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Russian economy at the crossroads: how to boost long-term growth?

Russia’s convergence to advanced economy income levels has stalled. Long-term growth prospects are still obstructed by sluggish productivity growth, l


Alexey Vedev

Head of Center of Structural Research, Institute for Applied Economic Studies, RANEPA,

Olga Butorina

Doctor of Economics, Professor, Head of the European Integration Department, Advisor to the Director of the MGIMO University of the Russian Foreign Ministry, and a member of the Board of Advisors of Russia in Global Affairs,

Yaroslav Lissovolik

Program Director of the Valdai International Discussion Club and a senior managing director with Sberbank,

After rapid growth fuelled by high oil prices, Russia’s convergence to advanced economy income levels has stalled before 2014, with recent growth prospects falling far behind other emerging markets. The 2014 crisis led to a significant revamp of macroeconomic policies but the long-term growth prospects are still obstructed by sluggish productivity growth, low capital accumulation and shrinking labour inputs. Progress with diversification of the economy away from oil and gas has been limited so far and tailwinds from sizeable currency depreciation have waned. The economy is still highly reliant on extractive industries and long-standing structural challenges (poor business environment, low private investment, ageing labour force, labour market rigidities, increasing role of state ownership) continue to impede long-term growth potential.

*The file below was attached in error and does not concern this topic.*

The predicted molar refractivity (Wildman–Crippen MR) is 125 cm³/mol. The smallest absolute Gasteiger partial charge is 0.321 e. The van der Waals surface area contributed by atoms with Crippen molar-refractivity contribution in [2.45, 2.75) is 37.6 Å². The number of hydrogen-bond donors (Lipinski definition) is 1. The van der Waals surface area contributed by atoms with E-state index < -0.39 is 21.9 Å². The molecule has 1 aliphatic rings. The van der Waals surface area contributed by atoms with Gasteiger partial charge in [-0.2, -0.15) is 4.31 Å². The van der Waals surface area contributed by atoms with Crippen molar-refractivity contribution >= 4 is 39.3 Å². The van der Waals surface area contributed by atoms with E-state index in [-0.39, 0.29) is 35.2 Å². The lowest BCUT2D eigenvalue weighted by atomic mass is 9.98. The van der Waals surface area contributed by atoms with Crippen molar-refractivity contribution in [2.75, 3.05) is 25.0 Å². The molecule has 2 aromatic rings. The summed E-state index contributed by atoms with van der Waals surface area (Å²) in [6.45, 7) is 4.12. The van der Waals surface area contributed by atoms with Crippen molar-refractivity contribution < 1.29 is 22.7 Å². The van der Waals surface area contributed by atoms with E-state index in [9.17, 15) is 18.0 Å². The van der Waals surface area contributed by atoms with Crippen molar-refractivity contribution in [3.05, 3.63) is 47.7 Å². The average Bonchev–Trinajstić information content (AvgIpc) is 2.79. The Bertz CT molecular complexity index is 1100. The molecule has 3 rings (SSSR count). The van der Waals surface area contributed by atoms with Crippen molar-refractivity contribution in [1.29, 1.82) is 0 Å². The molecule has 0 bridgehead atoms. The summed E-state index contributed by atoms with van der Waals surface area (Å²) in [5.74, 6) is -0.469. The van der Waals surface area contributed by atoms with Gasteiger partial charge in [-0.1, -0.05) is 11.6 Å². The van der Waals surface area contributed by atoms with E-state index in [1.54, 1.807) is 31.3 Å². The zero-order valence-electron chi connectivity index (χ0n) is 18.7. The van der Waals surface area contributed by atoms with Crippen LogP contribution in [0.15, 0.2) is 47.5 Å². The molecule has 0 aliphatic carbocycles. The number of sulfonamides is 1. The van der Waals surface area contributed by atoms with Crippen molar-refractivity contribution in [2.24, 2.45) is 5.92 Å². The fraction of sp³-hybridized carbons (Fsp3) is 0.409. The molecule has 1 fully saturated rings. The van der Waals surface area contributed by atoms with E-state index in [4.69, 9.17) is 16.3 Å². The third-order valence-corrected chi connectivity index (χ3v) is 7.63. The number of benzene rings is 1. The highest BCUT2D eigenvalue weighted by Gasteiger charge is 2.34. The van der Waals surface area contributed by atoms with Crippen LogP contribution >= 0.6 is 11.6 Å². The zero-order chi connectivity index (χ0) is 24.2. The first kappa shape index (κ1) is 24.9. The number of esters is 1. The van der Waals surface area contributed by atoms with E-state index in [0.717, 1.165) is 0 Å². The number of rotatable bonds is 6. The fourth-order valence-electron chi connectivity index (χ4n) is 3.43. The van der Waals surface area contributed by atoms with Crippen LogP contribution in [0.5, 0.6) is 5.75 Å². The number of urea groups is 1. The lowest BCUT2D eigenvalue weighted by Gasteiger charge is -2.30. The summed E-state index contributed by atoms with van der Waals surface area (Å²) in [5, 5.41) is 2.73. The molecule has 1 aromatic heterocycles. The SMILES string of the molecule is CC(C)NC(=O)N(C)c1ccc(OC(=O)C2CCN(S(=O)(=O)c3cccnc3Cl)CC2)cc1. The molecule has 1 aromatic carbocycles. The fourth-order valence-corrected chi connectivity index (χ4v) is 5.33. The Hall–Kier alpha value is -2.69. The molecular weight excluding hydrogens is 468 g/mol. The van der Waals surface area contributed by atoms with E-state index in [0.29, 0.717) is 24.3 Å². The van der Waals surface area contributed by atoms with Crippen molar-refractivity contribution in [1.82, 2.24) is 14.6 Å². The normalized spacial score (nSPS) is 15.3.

Russian authorities are aware of the challenge of sub-optimal long-term growth and its’ impact on disposable incomes and, in the medium-to-long term, social stability. The new government has articulated a set of ambitious policy objectives for the next six years. These include raising GDP growth above the global average and cutting poverty in half by 2025. Investment should increase to 25% of GDP, from 21–22% now. To achieve these objectives, public spending on infrastructure, health, and education would increase, and the state’s footprint in the economy would fall, particularly in the banking sector. However, additional reforms that would support the development of the private sector and increase private spending might be necessary to further boost productivity and investments in line with government targets.

This is the second in a series of two seminars co-organised by Bruegel and the Delegation of the European Union to Russia, with the support of the EU-Russia Expert Network on Foreign Policy (EUREN), and it is funded by the European Union.